brew install --verbose --debug FORMULA

  brew create [URL [--no-fetch]]
  brew edit [FORMULA...]

Further help:
  brew commands
  brew help [COMMAND]
  man brew
  1. Rubybrew install ruby

  2. bundlergem install bundler --user-install

  3. Go to the section For Everyone

Linux (Ubuntu)

  1. Ruby and other dependencies.

    You will need to have the following packages installed (some might already be on your system):

    sudo apt-get install ruby ruby-dev build-essential libxml2-dev
  2. bundler

     gem install bundler --user-install

    gem is the package management framework for Ruby. It was installed as part of Ruby in the step above. bundler is also a package manager but at the scale of a project instead of being system-wide. It makes it easier to manage dependencies.

For Everyone

  1. The GitHub Pages Ruby Gem

    Make sure there is a Gemfile at the root of your lesson repository. This file should only contain:

     source 'https://rubygems.org'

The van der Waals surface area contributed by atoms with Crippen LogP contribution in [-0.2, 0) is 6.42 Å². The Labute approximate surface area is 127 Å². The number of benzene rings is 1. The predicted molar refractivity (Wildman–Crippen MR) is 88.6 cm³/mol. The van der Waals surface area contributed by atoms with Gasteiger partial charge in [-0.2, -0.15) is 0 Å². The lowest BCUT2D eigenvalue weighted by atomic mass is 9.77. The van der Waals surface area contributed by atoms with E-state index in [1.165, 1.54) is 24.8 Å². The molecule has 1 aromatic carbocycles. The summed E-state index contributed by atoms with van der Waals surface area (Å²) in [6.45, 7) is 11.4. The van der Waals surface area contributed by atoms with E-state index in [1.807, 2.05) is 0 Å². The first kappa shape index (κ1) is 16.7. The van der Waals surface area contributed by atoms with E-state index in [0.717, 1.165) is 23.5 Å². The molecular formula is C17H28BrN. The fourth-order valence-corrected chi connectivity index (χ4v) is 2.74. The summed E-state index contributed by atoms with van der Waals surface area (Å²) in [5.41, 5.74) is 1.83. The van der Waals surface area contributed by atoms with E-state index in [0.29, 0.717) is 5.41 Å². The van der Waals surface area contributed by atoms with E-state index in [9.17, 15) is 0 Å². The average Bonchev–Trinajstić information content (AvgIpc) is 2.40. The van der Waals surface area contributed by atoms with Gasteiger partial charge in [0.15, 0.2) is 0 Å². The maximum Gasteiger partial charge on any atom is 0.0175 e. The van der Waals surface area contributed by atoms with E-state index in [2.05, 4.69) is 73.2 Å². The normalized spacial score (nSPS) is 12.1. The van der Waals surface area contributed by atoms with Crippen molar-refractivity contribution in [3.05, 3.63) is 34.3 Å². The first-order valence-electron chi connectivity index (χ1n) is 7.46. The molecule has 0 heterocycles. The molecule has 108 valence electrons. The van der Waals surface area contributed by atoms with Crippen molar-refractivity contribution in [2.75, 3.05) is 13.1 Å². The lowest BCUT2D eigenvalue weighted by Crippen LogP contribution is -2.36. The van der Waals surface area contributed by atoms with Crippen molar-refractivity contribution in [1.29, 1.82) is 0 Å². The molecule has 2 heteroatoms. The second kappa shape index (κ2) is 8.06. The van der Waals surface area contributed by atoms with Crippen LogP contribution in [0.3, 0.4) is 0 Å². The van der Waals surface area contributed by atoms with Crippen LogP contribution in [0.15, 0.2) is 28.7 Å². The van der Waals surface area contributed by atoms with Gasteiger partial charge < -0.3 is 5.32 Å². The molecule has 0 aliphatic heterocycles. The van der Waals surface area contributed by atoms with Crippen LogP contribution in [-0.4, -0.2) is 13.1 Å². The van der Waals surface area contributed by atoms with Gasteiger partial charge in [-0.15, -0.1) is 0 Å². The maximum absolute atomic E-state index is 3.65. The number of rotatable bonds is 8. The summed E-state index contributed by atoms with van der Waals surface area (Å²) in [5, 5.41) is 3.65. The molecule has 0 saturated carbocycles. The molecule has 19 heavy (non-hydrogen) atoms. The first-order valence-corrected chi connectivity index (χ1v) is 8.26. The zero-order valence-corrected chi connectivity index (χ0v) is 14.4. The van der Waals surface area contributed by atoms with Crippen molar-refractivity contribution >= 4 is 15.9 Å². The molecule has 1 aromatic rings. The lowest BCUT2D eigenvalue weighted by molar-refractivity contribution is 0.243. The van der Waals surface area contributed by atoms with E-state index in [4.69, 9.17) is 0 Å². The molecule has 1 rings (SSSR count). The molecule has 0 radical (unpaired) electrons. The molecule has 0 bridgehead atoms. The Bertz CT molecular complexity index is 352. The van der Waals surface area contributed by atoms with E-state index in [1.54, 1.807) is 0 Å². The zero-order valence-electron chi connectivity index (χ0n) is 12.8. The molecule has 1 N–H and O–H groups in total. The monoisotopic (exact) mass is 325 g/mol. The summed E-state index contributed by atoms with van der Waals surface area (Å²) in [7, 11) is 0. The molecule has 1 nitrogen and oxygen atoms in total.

gem 'github-pages', group: :jekyll_plugins

    If you don’t have it, create it and the two lines above to it.

    At the root of your repository type

     bundle update

    If you haven’t used bundler yet for your project, this command will install all the needed dependencies. Otherwise, it will update them to match the current versions used by GitHub Pages.

  2. Generate the lesson

    Now you are ready to run jekyll to build your website and run a local server. To do this run:

     make serve

    There will be several lines of output after this. If there were errors or warnings you can use them to fix your lesson and run again if it failed. If it was successful the last few lines will include Server address: and Server running... press ctrl-c to stop. You can see your rendered site by pointing your browser to the address shown.

For R-based lessons

You will need a recent version of R (>= 3.5.0). Installation instructions are available from the CRAN website.

We use the knitr, and remotes to format lessons written in R Markdown and figure out needed packages to execute the code in the lesson. You will need to install the remotes package to build R lessons (and this example lesson), the other packages will be installed automatically during the rendering of the lesson. You can install this package by opening an R terminal and typing:

install.packages('remotes', repos = 'https://cran.rstudio.com')


  1. Check your version of Ruby: